October 9, 2007
NYFF. Redacted."Whether blunt or sharp, the film's impact is impossible to dismiss," argues Jürgen Fauth. "[T]he infuriating familiarity of Redacted [site] is exactly what gives it its overwhelming power: of course we know that war is hell, that it makes monsters of people, that innocents suffer and die in ways and numbers beyond our comprehension - and yet, we still allow it to happen, again and again." Then came the press conference that's got the film blogs buzzing. Jürgen's got video and explains the brouhaha: "When selection committee member J Hoberman asked about the black bars that now cover some of the photographs at the conclusion of the film," director Brian De Palma replied, "Redacted is now itself redacted... My cut was violated." When De Palma fingered Mark Cuban as the redactor, Eamonn Bowles of Magnolia Pictures, which'll be distributing the film in November, sprang to Cuban's defense, followed by co-producer Jason Kliot, who "saw the problem not as a 'Cuban vs De Palma type silly debate' but an issue of Fair Use laws, which he considered completely unfair: 'they set it up so we cannot use images of our own culture to tell the truth about our own culture.'... At Spoutblog, Karina Longworth gets a statement from Cuban, and Bowles comments at Movie City Indie." Filmmaker editor Scott Macaulay, a producer himself, comments, "I suspect the argument here is complicated by the fact that, at the end of the day, Redacted is a work of fiction, not a documentary, so the argument that these images fall into the realm of 'news' may be emotionally but not legally true." "The most ambitious American film this year is a high school theatre quality production shot in varying forms and styles of digital video by Brian De Palma and labeled Redacted," writes Daniel Kasman. "Accepting Redacted as a broad, unreasonably stupid and over-obvious drama of American wartime behavior or an unbelievable, hollow simulation of digital media formats is simply what De Palma is warning against. That none of Redacted seems to 'work' is exactly its purpose; in its unavoidable exaggeration one must see that the answers it seems to provide for both the behavior of the military and its representation in media are totally, ridiculously bankrupt." "Those who sense a touch of the late-night sketch comic in Brian De Palma's latest are not far off from the point - Redacted is as much about media infiltration of the senses as it is about documenting (by fictionalizing) the 2006 rape of a teenage Iraqi girl (Zahara Al Zubaidi), and the subsequent murder of herself and her family by several members of the US military," writes Keith Uhlich at the House Next Door. "I'll write about Redacted at greater length in November, when it opens commercially," blogs David Edelstein. "But it's important to deal now - before the noise machine gears up - with the question of De Palma's alleged misogyny and anti-Americanism." And he dives right into laying out both of his arguments. "To take on such a topic and then fumble it so badly reveals in De Palma either profound arrogance or a general contempt for the American people he's apparently looking to inform," fumes Alison Willmore at the IFC Blog. "That the film will be prime, indefensible fodder for the next round of attacks on liberal, "out of touch" Hollywood is just the cherry on top." "Redacted feels like the work of a director so righteously angry and so pleased with his formal experimentation that he doesn't realize how painfully, inelegantly obvious he's being," writes Nick Schager. "That none of this footage matches the authenticity of any of the media it references is beside the point; those looking for real-life versions of these videos can easily find them online or on DVD," argues Kevin B Lee at Slant. "Perhaps a better version of Redacted could be made of the seemingly endless real video footage readily available from a stunning array of sources and perspectives. In the meantime, De Palma has offered a film both emotionally crude and formally sophisticated, a Michael Moore-meets-Lars von Trier war movie, whose chief value is in its ambition to take stock of the many ways that war is being consumed today." "Clever, clever, or so the director clearly thinks, but Redacted manages to be overdone and undercooked at the same time, both disingenuous and entirely self-serious," writes Michelle Orange at the Reeler. Anthony Kaufman talks with De Palma for the Voice: "The audience should be upset. I'm upset. I'm upset that the Fourth Estate has collaborated with the administration and sold a bill of goods to the American people about why we're there and what we're doing." Earlier: Reviews and previews from Toronto and NYFF and initial reactions from Venice. Update, 10/10: "While Paul Haggis's In the Valley of Elah was a self-consciously interiorized, safely melancholy, and dull-edged take that played like its director's unspoken penance after the shrieking histrionics of Crash, Brian De Palma takes the opposite approach with Redacted, moving painfully far from his comfort zone and ending up with a rigid, vital, infuriating, and hugely imperfect film, a guttural yawp that exemplifies what's right and wrong with this controversial director's aesthetic and moral approach to filmmaking," writes Michael Koresky at Reverse Shot. "Redacted has been both overpraised and too easily dismissed—an unsurprising reaction to a film that feels alternately as rushed and angry as this week's hot Youtube clip and as devilishly calculated as the work of a seasoned master." Updates, 10/11: "[I]f the legal issue is a smoke screen, then the photos need to go back at once," argues David Edelstein. "They're intended to convey De Palma's outrage over the death and destruction happening beyond the film frame - happening this instant." "[T]he discussion about the movie may be (intentionally or unintentionally) more challenging and illuminating than what is in (or not in) the movie itself," writes Jim Emerson. "Then again, once you posit that idea (especially about a film that so deliberately toys with reflexivity, dialectics and alienation effects), it automatically becomes an extension of the movie.... Unless I'm wrong and De Palma didn't really want to shake anybody up." "DePalma's Redacted seems to have already served whatever function it's going to," writes Glenn Kenny. "It's already been excoriated by right-wing pundits who will never see it.... Film blogs have had their back-and-forths.... The ado at the press conference, when I heard of it, just gave me a dispiriting feeling that everything surrounding this picture added up to little more than an addled game of Capture the Flag enacted by various media... I can't believe I'm gonna use this word... elites." Meantime: "It looks like the 'battle' over Redacted is over," announces Karina Longworth at the SpoutBlog, where she quotes De Palma: "I exhausted my legal options about 24 hours ago." Update, 10/13: "For every one of us who sees a bold visual stylist and a daring satirical intelligence, there seem to be five very loud people who think he's a crude, hyperbolic shlockmeister and a sadist," notes Phil Nugent of De Palma. "I know some smart people who think his career is more of less a big sack of crap, and I respect their opinions, but I do suspect that some people, prominent critics among them, have a bad reaction to his work partly because there's something there that they'd rather fight off." Update, 10/16: Redacted's "flaws might be intentional considering De Palma's love of fakery, and, however unexpectedly, they do buttress the film's main theme," concedes Michael Joshua Rowin at Stop Smiling. "But they also leave a strong impression of De Palma's tone-deafness when it comes to generating actual empathy and understanding of the film's real-life referent."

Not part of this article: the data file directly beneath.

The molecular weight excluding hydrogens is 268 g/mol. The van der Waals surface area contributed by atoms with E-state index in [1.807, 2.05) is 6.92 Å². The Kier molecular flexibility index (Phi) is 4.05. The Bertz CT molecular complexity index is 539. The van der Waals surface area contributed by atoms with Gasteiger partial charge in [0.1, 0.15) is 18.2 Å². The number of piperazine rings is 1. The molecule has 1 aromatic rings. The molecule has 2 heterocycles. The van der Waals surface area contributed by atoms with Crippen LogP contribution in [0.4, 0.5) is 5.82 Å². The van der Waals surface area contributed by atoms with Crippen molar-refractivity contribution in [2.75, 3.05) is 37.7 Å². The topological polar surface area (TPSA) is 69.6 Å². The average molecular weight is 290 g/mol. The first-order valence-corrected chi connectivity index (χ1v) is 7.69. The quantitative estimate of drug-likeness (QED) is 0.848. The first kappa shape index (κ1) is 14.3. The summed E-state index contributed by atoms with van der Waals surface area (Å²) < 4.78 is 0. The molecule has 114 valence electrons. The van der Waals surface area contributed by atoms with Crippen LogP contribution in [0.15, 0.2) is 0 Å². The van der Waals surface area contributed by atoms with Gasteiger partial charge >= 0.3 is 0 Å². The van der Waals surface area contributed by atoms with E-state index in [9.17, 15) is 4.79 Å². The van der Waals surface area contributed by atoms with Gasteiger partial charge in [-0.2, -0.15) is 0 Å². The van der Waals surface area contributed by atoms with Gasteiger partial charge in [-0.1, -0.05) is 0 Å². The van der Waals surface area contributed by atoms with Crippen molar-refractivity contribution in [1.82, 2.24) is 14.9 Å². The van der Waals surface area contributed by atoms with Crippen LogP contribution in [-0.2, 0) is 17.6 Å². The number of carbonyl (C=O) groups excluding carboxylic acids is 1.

Posted by dwhudson at October 9, 2007 1:46 PM